Strip silence from audio recordings with Adobe Audition

This week I’m sharing a great technique and a timesaving preset that I developed in Adobe Audition. Audition is part of the Adobe CC suite of tools, and is used for audio editing.

When I do voice over, I like to record in one “take”

That means that after reviewing and practicing my script, I hit Record and go to town! I make an effort to read one phrase at a time, and often repeat phrases until I get a version that I’m happy with.

Then comes the fun part (NOT!): I need to edit out all the pauses and the gaffes that I’ve made during recording. While it’s easier to manually select and delete this stuff in Audition than in other apps that I’ve used, it still takes a bit of time.

But here comes the fun part: I created a preset in Audition’s Diagnostics panel that detects “silence” over .815 seconds and reduces it to .796 seconds. Those are the settings that (for my style) remove the long pauses and are still allow for comfortable listening. In a recent recording, just removing the extra silence resulted in a drop from nearly 4 minutes to under 2.5 minutes. And it took just 3 seconds to apply the effect!


Original 3:53 recording

Original 3:53 recording

Modified 2:26 file after applying the silence preset

Modified 2:26 file after applying the silence preset

Now, I still haven’t found a way to keep from recording cars that drive by, my kids screaming at each other in the morning, or just my lame 1st, 2nd, or 3rd takes at a difficult turn of phrase.

I do find, however, that with the gaps removed automatically, identifying and removing the “early” takes of some phrases is easier and faster than before I developed the preset.

With another 7 minutes of editing, I’d trimmed the file to 1:28, and it looked like thisScreenshot 2016-06-30 19.00.28

To use this effect for yourself, download the file below, change the extension from .txt to .xml, and replace the existing EffectPresets.xml in your Auditon preferences directory.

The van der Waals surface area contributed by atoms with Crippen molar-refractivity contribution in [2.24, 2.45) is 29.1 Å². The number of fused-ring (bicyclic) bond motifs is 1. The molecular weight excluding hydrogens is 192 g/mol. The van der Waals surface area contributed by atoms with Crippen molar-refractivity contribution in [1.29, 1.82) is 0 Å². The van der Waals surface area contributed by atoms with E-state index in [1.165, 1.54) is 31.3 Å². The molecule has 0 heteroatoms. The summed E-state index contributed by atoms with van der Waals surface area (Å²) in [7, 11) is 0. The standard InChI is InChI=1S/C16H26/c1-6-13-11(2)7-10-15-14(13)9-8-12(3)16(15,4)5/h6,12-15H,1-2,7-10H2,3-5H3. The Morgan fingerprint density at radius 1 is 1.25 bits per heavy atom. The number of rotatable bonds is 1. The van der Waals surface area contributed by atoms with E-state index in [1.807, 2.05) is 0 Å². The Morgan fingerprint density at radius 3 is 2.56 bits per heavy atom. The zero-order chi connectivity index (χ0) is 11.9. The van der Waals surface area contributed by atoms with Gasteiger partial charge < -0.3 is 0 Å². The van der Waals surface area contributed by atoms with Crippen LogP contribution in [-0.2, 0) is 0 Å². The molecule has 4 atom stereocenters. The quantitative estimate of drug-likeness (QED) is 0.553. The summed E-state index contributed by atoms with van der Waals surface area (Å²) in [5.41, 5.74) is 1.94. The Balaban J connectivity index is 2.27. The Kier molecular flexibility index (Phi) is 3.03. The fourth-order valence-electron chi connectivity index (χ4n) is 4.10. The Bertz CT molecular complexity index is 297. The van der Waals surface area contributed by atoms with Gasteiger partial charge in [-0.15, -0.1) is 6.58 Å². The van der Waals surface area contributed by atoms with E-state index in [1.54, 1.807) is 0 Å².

On the Mac, you’ll find the preferences at


In Windows they’re at


Too techy?

NOTE: If you already have custom presets, or if you just don’t like to get nerdy, you can also set up your Diagnostics panel like this, and save the preset with your own name.

Screenshot 2016-06-30 18.48.05


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  1. Will Findlay on January 7, 2020 at 12:00 pm

    This is brilliant! Thanks. I’ve been looking for a way to take out dead space.

    • Matt Sullivan on January 8, 2020 at 10:17 am

      Hi Will, glad you like the info! Once you tweak the settings, it really improves the flow of your recording and helps the audience absorb the content.

  2. Karl on January 31, 2020 at 9:56 am

    If I have an audio recording and I want to make sure I have the best chance at detecting silence vs speech, what settings should I use? I am referring to things like sample rate or bit depth (8 vs 16 vs 32) and noise reduction. Are there built in noise reduction filters?

    • Matt Sullivan on January 31, 2020 at 1:31 pm

      Hi Karl, I’m not aware of a difference in detecting silence with different bit depths.
      However, noise-cancelation in either hardware or software will clip the transition between silence and speech, and will likely give you harsher transitions to the start of each phrase. Noise canceling is great for conference calls, but I avoid it for recorded work.

  3. Jessica Taylor on March 24, 2021 at 6:15 pm

    Thank you for this!!!

  4. Grant on April 8, 2021 at 9:20 pm

    “I still haven’t found a way to keep from recording cars that drive by, my kids screaming at each other in the morning…”
    If you have a reasonably recent Nvidia GPU, it can remove these background sounds for you automatically during recording.

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